Court: Vilnius authorities illegally banned farmers from taking trailers to protests

Traktoriai prie Seimo. Gedimino Stanišausko nuotr.

The Vilnius authorities illegally prevented farmers from using tractors and trailers to attend a protest against the management of the forest in early March, a court has ruled. According to the municipality, the trailers could also have been used to bring manure and slurry into the city centre, although the farmers denied this. However, the protest planned for 14 March did not take place in the end.

On 21 March, the Lithuanian Supreme Administrative Court (LVAT) finally annulled the municipality's order to the Tel&scaronai District Farmers' Union to ensure that the tractors arriving at the protest would be without trailers. The Court dismissed the municipality's appeal and upheld the decision of the Regional Administrative Court of 14 March. 

„The Court of First Instance's finding that the contested part of the order partially restricted the freedom of assembly, as ruled by the Supreme Administrative Court, is justified. 

The dispute arose from a protest planned by farmers outside the Ministry of Agriculture. They promised to ask the ministry to change the description of the environmental requirements for manure and slurry management: to change the prohibited times for fertilisation and not to require the preparation of a manure management plan.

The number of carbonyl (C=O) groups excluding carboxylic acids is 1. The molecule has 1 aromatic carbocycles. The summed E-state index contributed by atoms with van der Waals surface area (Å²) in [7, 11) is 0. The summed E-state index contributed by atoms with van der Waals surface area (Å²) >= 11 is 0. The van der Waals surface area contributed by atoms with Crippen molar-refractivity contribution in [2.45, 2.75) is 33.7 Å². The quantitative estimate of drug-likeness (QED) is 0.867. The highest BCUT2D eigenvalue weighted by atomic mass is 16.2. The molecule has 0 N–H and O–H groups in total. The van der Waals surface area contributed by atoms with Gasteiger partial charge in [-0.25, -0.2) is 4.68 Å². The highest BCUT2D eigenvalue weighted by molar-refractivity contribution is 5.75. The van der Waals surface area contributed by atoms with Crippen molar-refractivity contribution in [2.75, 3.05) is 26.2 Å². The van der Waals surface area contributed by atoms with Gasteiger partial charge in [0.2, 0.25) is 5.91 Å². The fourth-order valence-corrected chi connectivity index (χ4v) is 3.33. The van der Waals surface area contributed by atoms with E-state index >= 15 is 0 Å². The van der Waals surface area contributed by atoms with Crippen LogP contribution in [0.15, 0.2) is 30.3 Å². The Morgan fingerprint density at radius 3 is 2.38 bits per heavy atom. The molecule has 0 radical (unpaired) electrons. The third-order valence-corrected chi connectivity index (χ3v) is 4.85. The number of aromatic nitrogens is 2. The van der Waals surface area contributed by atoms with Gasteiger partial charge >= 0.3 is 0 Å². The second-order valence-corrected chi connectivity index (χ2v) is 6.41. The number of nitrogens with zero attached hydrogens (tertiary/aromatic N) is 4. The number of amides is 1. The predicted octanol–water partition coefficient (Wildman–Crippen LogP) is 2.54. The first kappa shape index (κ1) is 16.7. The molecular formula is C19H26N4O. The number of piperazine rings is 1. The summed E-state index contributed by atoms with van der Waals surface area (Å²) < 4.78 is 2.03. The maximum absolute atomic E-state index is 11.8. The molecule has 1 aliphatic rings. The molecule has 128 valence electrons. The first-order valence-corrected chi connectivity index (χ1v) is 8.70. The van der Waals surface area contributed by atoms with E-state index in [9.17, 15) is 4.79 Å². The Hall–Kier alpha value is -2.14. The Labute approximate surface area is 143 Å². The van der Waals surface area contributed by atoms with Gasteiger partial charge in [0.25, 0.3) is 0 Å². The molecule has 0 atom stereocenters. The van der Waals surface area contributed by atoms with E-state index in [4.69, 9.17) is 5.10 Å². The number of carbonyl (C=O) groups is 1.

Farmers informed the municipality in early March that they were organising a protest on 14 March, where they would arrive in tractors with trailers. At least 10 pieces of equipment and at least 100 participants were planned.

The municipality granted permission for the action, but specified that the tractors should be without trailers, semi-trailers, other agricultural or mišc farm machinery, which were needed to bring and pour manure, slurry or other materials. 

At the time, farmers argued that larger posters could be put on trailers and semi-trailers to make the public and the authorities more aware of the protest and their problems. They explained that the municipality had unjustifiably restricted their right to choose the form of protest.

According to the municipality, on 13 March the farmers were informed by the municipality that the protest would not take place, thus rendering the farmers' complaint meaningless.

However, the Supreme Administrative Court stated that the examination of the complaint in principle was and is necessary to ensure the standards of good public administration and the right to an effective legal remedy.